Christoph Riedweg searches for clues about the Pythagorean view of the hereafter by reassessing the sparse pre-Platonic evidence for Pythagoras and early Pythagoreanism in light of the rather fuller evidence which we possess for Orphic beliefs.[2] A preliminary section discusses this comparative project, affirming the well-known interconnectivity of Orphic and Pythagorean movements; but Riedweg also brings in Pherecydes, Empedocles, Plato, and others to tease out probable Pythagorean afterlife-beliefs. Riedweg makes a number of admittedly-speculative, well-crafted arguments for Pythagorean beliefs in an ethicised afterlife located in several regions—Hades and Tartaros beneath the earth, and a probably-celestial ‘Isles of the Blessed’ reserved for good Pythagoreans—preceded by a judgement of the dead. There is human and animal metempsychosis. Pythagoras will have given detailed rules for what to do after death, similarly to the Orphics, presumably projecting these postmortem activities on a similarly-detailed otherworldly topography.

In an interesting paper, Miguel Herrero de Jáuregui focuses on the ‘politics of the afterlife’ (81) in ancient Greece. Concentrating on the classical period, the author divides the discussion into three sections, based on tropes of political discourse well known from this very period, Monarchy, Aristocracy, and Democracy (this last conceptualised more loosely than the other two). In this cultural sphere, ‘The realm of the dead is always depicted as a monarchy’ (83), dead aristocrats tend to have special afterlife-status, and there is not really much place for democratic themes except in the chorus of Aristophanes’ Frogs. This bare summary, however, leaves out a number of well-observed distinctions drawn from a wide range of ancient sources.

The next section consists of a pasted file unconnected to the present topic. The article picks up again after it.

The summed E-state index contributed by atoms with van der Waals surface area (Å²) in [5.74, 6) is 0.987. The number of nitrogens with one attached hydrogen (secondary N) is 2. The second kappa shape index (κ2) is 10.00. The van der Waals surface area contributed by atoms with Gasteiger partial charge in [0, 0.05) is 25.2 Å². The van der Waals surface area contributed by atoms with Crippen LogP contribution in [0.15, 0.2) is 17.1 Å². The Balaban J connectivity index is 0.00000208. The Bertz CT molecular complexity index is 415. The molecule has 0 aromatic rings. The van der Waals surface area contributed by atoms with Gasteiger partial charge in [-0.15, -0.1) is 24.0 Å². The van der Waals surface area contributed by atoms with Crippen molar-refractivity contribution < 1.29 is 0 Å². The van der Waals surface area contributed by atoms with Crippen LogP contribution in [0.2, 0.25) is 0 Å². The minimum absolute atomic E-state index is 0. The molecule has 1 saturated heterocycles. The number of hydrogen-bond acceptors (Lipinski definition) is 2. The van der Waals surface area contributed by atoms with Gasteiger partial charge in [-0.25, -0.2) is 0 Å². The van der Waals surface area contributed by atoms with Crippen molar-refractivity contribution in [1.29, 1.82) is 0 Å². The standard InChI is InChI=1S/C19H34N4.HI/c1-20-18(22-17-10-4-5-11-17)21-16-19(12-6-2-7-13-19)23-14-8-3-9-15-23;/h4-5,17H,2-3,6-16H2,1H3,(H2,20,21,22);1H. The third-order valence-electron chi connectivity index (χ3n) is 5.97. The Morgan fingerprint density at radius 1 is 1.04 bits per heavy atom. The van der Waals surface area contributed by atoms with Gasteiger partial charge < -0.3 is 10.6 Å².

Gabriele Cornelli’s paper claims for the early Pythagoreans a doctrine of an individual soul and an ethicised cycle of reincarnations, doctrines which he conceptualises under four idiosyncratically-defined categories of metempsychosis, palingenesis, anamnesis, and koinonia. In conclusion he accords this set of doctrines the status of a first step in the development of the individual self in the west. The paper falls short in the editing department (there are long repetitions and the English should have been tightened up). Cornelli draws freely on a wide range of texts, from most of the usual suspects (see n. 2 above) to Plato and even the Theologumena arithmeticae. Many of the arguments in the paper are fragile, standing or falling on long chains of interpretive choices which will not find favour everywhere; but, that being said, any specialist of early Pythagoreanism should find something at least thought-provoking in this piece.

Alessandro Stavru argues for a particular permutation of late-archaic katabasis: a sojourn beneath the earth resulting in a change of status into a charismatic figure with special knowledge of the postmortem world that finds its usefulness in the mundane sphere. Having (perhaps too easily) argued that this topos was distinctive of early Pythagoreanism, he further suggests that, since we also find it in fourth-century comedy, we should add the comic poets to our fund of texts available for interpreting fifth-century Pythagoreanism. He then analyses Aristophanes’ Clouds, Birds, and Frogs, seeking out genuine Pythagorean katabasis– and underworld-lore.